On my Birthday eve - yes, tomorrow is my Birthday, Happy Birthday to me - I reflect on a friend's recent description of a dress shopping experience from the weekend. On trying on multitudes of fluffy confections, I, in her words, struggled to free myself from a "prison of ivory organza." Indeed, one wonders why boutiques offer small dressing rooms for giant dress situations. A space smaller than a handicapped bathroom stall is expected to accomodate yards of tulle and train as a woman realizes that preparing for one of the most graceful moments in her life involves an absolute loss of grace, dignity and poise. A consultant may help alleviate the more confusing moments involving seventy zippers, lace up backs, crinoline underskirts and hidden snaps, but even then I realized that in those moments, she serves a similar capacity to a nurse at the doctor's office. You form a bond with some woman named Danielle because she sees you in your underwear and cues you on what's happening next. "I'm going to take your temperature now." "I'm going to smother you in yards of ugly taffeta." You wear a gown open in the back in front of several people so they can diagnose the situation. "That color looks really good against your skin." "That waistline is wierd." "Where did your bust go?" "Your butt looks good in that." But all of this is endured, for the rare, inevitable moment that makes the longsuffering infinitely endurable. The lights dim, the ivory cathedral length veil glimmers, and suddenly the heavy hospital gown feeling fades, cinderella emerging from the servanthood of oversized bows. It borders on miraculous, that sense that one is seeing in the mirror what echoes from childhood dreams and fancies, this vision of a woman's rite of passage preparing the soil of the soul for what will become. In an instant, the bedraggled shopper is caught by the image reflected back to her. She will be a bride. And a few - a very few - gowns remind her that they are all subservient to this reality. The best gown will magnify it the most clearly, the most simply, the most beautifully.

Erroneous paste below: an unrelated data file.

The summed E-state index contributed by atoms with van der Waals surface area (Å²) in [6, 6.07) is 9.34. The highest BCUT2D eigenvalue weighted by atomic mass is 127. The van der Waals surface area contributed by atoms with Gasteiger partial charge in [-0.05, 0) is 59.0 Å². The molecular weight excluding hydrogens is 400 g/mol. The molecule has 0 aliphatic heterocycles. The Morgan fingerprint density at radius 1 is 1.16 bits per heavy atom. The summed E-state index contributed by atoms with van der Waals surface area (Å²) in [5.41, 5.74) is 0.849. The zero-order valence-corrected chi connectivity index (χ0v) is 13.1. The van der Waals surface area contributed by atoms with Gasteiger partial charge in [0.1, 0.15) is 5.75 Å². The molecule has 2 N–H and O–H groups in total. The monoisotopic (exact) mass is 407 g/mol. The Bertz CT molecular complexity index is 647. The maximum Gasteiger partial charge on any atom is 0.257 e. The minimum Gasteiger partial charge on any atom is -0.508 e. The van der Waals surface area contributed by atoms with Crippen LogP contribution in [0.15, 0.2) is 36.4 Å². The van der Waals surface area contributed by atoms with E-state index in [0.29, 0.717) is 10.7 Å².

Recently I read an intriguing article in which the author suggested that dressing up actually prepares us for being like what we're dressing up as. When we try to "dress up" like Jesus, that actively begins to make us more like Jesus. We are practicing our new role, mimicking the words that shape a new season.
Poor fits, overabundant ruffles, and heavy skirts must be waded through. It is a burden women dream about having. "I want to wrestle through circus tent sized gowns only to find they look revolting on me." Because we know that, soon enough, a familiar looking woman will smile back at us in the mirror and we will catch a glimpse of what we will be. It is a glimpse worth waiting for.